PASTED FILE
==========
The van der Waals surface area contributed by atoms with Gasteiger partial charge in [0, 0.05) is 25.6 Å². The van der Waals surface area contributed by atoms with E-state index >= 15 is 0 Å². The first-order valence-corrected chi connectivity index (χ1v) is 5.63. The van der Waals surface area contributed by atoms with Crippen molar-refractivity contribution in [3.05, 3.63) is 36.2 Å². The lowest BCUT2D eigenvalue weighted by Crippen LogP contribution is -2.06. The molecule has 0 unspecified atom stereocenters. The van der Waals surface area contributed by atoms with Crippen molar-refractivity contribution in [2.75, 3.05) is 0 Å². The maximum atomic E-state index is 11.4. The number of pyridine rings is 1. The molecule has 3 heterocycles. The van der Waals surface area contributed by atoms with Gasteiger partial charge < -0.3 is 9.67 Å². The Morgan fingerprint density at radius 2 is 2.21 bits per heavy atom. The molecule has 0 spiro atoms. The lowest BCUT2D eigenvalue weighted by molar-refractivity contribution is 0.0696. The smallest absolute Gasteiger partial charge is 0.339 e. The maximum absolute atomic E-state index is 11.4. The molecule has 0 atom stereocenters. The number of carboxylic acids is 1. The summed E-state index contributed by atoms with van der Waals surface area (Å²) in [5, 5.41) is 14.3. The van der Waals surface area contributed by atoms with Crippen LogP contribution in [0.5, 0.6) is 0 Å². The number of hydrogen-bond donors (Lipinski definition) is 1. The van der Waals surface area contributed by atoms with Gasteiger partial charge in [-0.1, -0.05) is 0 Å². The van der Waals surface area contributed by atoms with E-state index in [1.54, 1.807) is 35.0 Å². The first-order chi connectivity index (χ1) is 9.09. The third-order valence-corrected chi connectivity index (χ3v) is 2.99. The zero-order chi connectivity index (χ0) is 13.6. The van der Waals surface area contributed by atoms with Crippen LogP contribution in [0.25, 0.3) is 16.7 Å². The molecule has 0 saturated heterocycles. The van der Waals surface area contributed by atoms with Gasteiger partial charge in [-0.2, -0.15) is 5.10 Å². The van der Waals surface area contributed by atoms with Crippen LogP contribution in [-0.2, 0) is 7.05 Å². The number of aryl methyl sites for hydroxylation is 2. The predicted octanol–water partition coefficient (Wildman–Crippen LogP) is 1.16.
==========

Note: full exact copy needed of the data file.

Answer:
The van der Waals surface area contributed by atoms with Gasteiger partial charge in [0, 0.05) is 25.6 Å². The van der Waals surface area contributed by atoms with E-state index >= 15 is 0 Å². The first-order valence-corrected chi connectivity index (χ1v) is 5.63. The van der Waals surface area contributed by atoms with Crippen molar-refractivity contribution in [3.05, 3.63) is 36.2 Å². The lowest BCUT2D eigenvalue weighted by Crippen LogP contribution is -2.06. The molecule has 0 unspecified atom stereocenters. The van der Waals surface area contributed by atoms with Crippen molar-refractivity contribution in [2.75, 3.05) is 0 Å². The maximum atomic E-state index is 11.4. The number of pyridine rings is 1. The molecule has 3 heterocycles. The van der Waals surface area contributed by atoms with Gasteiger partial charge < -0.3 is 9.67 Å². The Morgan fingerprint density at radius 2 is 2.21 bits per heavy atom. The molecule has 0 spiro atoms. The lowest BCUT2D eigenvalue weighted by molar-refractivity contribution is 0.0696. The smallest absolute Gasteiger partial charge is 0.339 e. The maximum absolute atomic E-state index is 11.4. The molecule has 0 atom stereocenters. The number of carboxylic acids is 1. The summed E-state index contributed by atoms with van der Waals surface area (Å²) in [5, 5.41) is 14.3. The van der Waals surface area contributed by atoms with Crippen LogP contribution in [0.5, 0.6) is 0 Å². The number of hydrogen-bond donors (Lipinski definition) is 1. The van der Waals surface area contributed by atoms with Gasteiger partial charge in [-0.1, -0.05) is 0 Å². The van der Waals surface area contributed by atoms with E-state index in [1.54, 1.807) is 35.0 Å². The first-order chi connectivity index (χ1) is 9.09. The third-order valence-corrected chi connectivity index (χ3v) is 2.99. The zero-order chi connectivity index (χ0) is 13.6. The van der Waals surface area contributed by atoms with Crippen LogP contribution in [0.25, 0.3) is 16.7 Å². The molecule has 0 saturated heterocycles. The van der Waals surface area contributed by atoms with Gasteiger partial charge in [-0.2, -0.15) is 5.10 Å². The van der Waals surface area contributed by atoms with Crippen LogP contribution in [-0.2, 0) is 7.05 Å². The number of aryl methyl sites for hydroxylation is 2. The predicted octanol–water partition coefficient (Wildman–Crippen LogP) is 1.16.